What you need to know:
- Chief Administrative Secretary (CAS) Rashid Aman, while giving the country’s status report on Monday, warned counties against easing restrictions set by the ministry.
- The ministry’s warning came after it emerged that counties including Nakuru had started closing isolation centres.
- Last week, Nakuru shut down the Langalanga and Bondeni isolation centres, Health executive Kariuki Gichuki saying the number of Covid-19 patients requiring admission had significantly dropped.
The Ministry of Health has asked counties to stop closing Covid-19 isolation centres as this will put lives in danger should there be a surge in cases.
Chief Administrative Secretary (CAS) Rashid Aman, while giving the country’s status report on Monday, also warned counties against easing restrictions set by the ministry.
“This can be detrimental in case of a surge. Let us not drop the guard because we have not yet defeated Covid-19," said Dr Aman.
"The closure of isolation centres, especially in Nakuru, is not wise. I urge all counties to maintain isolation centres and other facilities set up to fight the disease as well as measures outlined by the ministry.”
He reported 98 new infections, which raised Kenya’s tally of declared cases to 37,079, including 23,949 recoveries and 650 deaths.
The ministry’s warnings came after it emerged that counties including Nakuru had started closing isolation centres.
Last week, Nakuru shut down the Langalanga and Bondeni isolation centres, Health executive Kariuki Gichuki saying the number of Covid-19 patients requiring admission had significantly dropped.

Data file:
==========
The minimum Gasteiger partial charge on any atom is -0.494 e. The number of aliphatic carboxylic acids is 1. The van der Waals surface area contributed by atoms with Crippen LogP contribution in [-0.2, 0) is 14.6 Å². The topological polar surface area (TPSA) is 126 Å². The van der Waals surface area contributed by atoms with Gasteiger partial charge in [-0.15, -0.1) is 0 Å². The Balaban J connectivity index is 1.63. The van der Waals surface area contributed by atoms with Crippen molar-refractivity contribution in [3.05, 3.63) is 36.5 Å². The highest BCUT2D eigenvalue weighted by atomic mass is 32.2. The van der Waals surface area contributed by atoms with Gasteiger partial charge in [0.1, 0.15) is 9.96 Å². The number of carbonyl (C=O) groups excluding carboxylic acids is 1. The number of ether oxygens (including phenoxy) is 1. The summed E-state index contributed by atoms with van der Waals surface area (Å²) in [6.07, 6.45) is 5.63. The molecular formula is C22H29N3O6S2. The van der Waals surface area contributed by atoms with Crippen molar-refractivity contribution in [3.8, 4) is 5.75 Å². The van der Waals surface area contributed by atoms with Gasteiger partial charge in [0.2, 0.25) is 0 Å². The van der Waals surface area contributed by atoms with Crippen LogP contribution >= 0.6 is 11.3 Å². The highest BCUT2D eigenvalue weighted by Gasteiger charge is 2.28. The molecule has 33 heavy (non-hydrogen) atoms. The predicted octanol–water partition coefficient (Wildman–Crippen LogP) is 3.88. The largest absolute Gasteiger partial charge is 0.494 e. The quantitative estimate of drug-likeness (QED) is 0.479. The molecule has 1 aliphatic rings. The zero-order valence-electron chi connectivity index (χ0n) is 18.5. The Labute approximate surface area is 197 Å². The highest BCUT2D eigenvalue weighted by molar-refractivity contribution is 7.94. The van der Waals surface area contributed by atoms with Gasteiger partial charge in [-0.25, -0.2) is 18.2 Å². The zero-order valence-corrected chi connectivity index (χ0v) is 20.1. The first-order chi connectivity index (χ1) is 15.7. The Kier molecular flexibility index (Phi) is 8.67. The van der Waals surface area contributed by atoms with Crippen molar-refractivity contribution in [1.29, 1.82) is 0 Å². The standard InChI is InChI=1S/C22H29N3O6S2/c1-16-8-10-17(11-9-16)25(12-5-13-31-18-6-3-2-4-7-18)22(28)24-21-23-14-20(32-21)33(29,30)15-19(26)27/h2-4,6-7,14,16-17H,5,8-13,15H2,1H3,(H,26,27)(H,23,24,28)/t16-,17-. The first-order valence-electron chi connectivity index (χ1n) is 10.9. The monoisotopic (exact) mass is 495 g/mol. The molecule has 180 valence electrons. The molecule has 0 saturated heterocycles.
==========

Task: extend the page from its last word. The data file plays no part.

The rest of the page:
The more 50-year-old Bondeni Maternity Hospital in Nakuru was converted into an isolation centre in July, the fear being a surge in the number of infections, especially in slums. It had a capacity for about 80 patients.
Several other health facilities, including about 10 dispensaries and health centres in the 11 sub-counties, were also converted.
At the time, expectant women were referred to the Margaret Kenyatta Mother and Baby Wing at the Nakuru Level Five Hospital and the nearby Rhonda Maternity Hospital.
Before the outbreak, Bondeni had been revamped and had been serving mothers from slums including Kivumbini, Lake View, Kwa Rhoda, Kaptembwa, Flamingo, Kaloleni and Bondeni.
Residents, health experts and activists protested against its conversion, saying it would erode the region’s gains in maternal healthcare.
When Bondeni once again started offering services to pregnant women, county health authorities said the decision to revert it to its original state was informed by the drop in the number of Covid-19 cases reported in the region and in the country at large.
However, CAS Aman said it is too soon for counties to take such measures.
Nakuru has so far recorded at least 870 cases of Covid-19 including 410 recoveries. Since March 13, when the outbreak of the virus was announced in Kenya, the country has tested 13,224 people.
Nakuru eventually introduced home-based care for asymptomatic patients alongside other counties in Kenya.
At least 320 patients in the county have undergone home-based care and so far, only about ten people are admitted to various health facilities there.
Nakuru is one of 14 counties whose residents are at high risk of contracting the virus because of its proximity to Nairobi and its state as a transit county.
It falls along the Nairobi-Nakuru-Eldoret highway, which is part of the northern corridor and is the most important road to Western Kenya and the artery that connects Kenya to the landlocked countries of Uganda, South Sudan, Rwanda and Burundi.
The road is used to transport most West-bound cargo from the port of Mombasa and Nairobi, which are the virus epicentres in Kenya.